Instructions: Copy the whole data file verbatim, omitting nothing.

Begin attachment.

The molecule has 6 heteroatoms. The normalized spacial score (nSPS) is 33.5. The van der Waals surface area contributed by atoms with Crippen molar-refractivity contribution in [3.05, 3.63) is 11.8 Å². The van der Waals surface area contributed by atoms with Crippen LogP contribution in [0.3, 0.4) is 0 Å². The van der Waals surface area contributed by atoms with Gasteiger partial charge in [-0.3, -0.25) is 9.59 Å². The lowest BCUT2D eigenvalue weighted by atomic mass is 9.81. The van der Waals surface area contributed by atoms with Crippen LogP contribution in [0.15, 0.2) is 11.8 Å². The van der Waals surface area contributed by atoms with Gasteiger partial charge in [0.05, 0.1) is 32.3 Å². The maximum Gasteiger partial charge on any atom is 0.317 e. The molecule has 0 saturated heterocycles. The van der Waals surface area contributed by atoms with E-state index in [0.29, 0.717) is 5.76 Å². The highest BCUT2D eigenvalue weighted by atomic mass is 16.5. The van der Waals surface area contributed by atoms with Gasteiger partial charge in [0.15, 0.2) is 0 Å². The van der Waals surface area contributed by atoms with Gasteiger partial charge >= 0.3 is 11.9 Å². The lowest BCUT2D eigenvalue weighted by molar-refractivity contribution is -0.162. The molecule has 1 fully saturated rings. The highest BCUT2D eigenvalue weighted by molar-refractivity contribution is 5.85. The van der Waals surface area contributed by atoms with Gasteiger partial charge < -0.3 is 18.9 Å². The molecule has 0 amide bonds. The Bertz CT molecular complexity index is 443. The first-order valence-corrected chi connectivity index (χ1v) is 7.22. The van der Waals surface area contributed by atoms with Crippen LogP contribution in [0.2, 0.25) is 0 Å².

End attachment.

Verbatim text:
The molecule has 6 heteroatoms. The normalized spacial score (nSPS) is 33.5. The van der Waals surface area contributed by atoms with Crippen molar-refractivity contribution in [3.05, 3.63) is 11.8 Å². The van der Waals surface area contributed by atoms with Crippen LogP contribution in [0.3, 0.4) is 0 Å². The van der Waals surface area contributed by atoms with Gasteiger partial charge in [-0.3, -0.25) is 9.59 Å². The lowest BCUT2D eigenvalue weighted by atomic mass is 9.81. The van der Waals surface area contributed by atoms with Crippen LogP contribution in [0.15, 0.2) is 11.8 Å². The van der Waals surface area contributed by atoms with Gasteiger partial charge in [0.05, 0.1) is 32.3 Å². The maximum Gasteiger partial charge on any atom is 0.317 e. The molecule has 0 saturated heterocycles. The van der Waals surface area contributed by atoms with E-state index in [0.29, 0.717) is 5.76 Å². The highest BCUT2D eigenvalue weighted by atomic mass is 16.5. The van der Waals surface area contributed by atoms with Gasteiger partial charge in [0.15, 0.2) is 0 Å². The van der Waals surface area contributed by atoms with Gasteiger partial charge >= 0.3 is 11.9 Å². The lowest BCUT2D eigenvalue weighted by molar-refractivity contribution is -0.162. The molecule has 1 fully saturated rings. The highest BCUT2D eigenvalue weighted by molar-refractivity contribution is 5.85. The van der Waals surface area contributed by atoms with Gasteiger partial charge < -0.3 is 18.9 Å². The molecule has 0 amide bonds. The Bertz CT molecular complexity index is 443. The first-order valence-corrected chi connectivity index (χ1v) is 7.22. The van der Waals surface area contributed by atoms with Crippen LogP contribution in [0.2, 0.25) is 0 Å².